Stepping up

Updated: 2015-09-11 07:27

By Andrew Moody(China Daily Europe)

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Stepping up

"When I go and see customers in Europe or the US, I say that although we are located in China we are not a typical Chinese low-price company," he says.

Liu says he has to go to considerable lengths to overcome this perception of Chinese manufacturing being associated with low-end technology.

"I ask them whether they have any new projects and say that we are willing to support and help them for free at the initial stage. I tell them they have nothing to lose since they can still work with our competitors in the US and Europe who will be charging them a development fee. We then prove we can produce a prototype within three months that is sometimes better or at least as good as our rivals. This is the way we have to work."

Stepping up

One of the aims of the 2025 strategy is to address weaknesses in research and development, product quality, dependence on low-end production, information technology and an inability to connect with global production and supply chains.

The strategy seeks to address certain key "bottlenecks", which the government says are hampering China's economic development.

For example, China spent $220 billion (197 billion euros) last year importing integrated circuits, more than it spent buying oil around the world. The aim is for China to make such products itself.

Wu Changqi, professor of strategic management at Guanghua School of Management, insists that whether the strategy is successful will depend on how it is implemented.

"I think it is important that it is not completely a top-down approach and also involves a lot of market mechanisms. It should not just be an industrial policy offering cheap bank loans and grants to companies working in particular sectors."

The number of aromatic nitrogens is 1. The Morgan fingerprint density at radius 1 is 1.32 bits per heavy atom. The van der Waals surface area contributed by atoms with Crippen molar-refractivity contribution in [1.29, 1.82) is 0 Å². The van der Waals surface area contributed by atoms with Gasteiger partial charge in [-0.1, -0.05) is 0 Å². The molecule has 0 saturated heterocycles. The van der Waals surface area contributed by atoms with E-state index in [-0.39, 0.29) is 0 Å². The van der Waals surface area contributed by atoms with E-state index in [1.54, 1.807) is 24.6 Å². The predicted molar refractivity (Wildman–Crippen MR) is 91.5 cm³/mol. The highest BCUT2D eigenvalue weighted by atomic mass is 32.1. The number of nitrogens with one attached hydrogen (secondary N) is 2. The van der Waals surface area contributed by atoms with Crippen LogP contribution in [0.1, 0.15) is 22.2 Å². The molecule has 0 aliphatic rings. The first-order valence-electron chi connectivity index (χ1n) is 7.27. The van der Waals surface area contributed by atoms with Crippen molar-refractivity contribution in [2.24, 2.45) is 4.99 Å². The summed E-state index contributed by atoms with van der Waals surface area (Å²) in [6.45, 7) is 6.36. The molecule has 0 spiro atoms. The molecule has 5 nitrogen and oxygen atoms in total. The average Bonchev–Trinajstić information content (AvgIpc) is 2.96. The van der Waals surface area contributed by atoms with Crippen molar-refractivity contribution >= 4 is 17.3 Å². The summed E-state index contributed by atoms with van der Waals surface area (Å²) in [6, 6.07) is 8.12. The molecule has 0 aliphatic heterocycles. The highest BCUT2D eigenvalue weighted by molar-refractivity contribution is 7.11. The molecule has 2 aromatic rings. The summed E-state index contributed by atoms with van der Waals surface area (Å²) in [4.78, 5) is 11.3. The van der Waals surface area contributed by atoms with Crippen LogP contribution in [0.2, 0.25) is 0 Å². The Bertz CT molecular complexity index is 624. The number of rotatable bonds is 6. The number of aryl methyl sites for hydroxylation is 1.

Wu says it is also important to maintain competition and not just protect domestic producers.

"If you want to promote electric cars, for example, you need to have a level playing field between Chinese and foreign companies. It is no good giving a subsidy of 50,000 yuan to a Chinese manufacturer for every electric car it makes. It is better to give it to the consumer so they can choose the best electric car on the market."

Shaun Breslin, professor of politics and international studies at Warwick University in the UK, says debates in China about moving up the manufacturing value chain date back to the 1980s.

"I don't think it is a matter of just saying it, you have to put a whole lot of other things in place so that innovation can actually happen. This brings up a whole series of thorny questions that go directly back to the education system and whether it allows sufficient freedom of thinking to create genuine innovation."

Despite the renewed focus on manufacturing, the sector is no longer the main driver of the economy.

It grew by only 6.1 percent in the second quarter of this year, down from 6.4 percent in the first quarter, and slower than the overall rate of economic growth of 7 percent.

Meanwhile, services - which already comprise a larger proportion of GDP than manufacturing - grew by 8.4 percent in the second quarter, up from 7.9 percent in the first.

It brings into question whether China should follow the UK and US model where services are around 80 percent of the overall economy or the German one, where manufacturing remains the key driver.

Shi Yongjiang, research director of the Centre for International Manufacturing at Cambridge University, says this is a more complex question than many assume because there is an increased blurring between what can be defined as manufacturing and what a service industry.

"If you take Rolls Royce, the aero-engine maker, for example, around half of its profits come from leasing its engines to airlines and providing the finance for that. So is this a service or is it manufacturing? You have this definitional problem everywhere now."

For William Kirby, T.M. Chang Professor of China Studies at Harvard University, regardless of these definitions, the role model for China has to be Germany.

"Who would not want to be like Germany? Even with a relatively high-cost base, it manages to maintain its manufacturing advantage extraordinarily well. It has an excellent school system that places emphasis on vocational training and has built a real strong base in this sector. As a result, Germany has managed to hang onto industries the US has just failed to."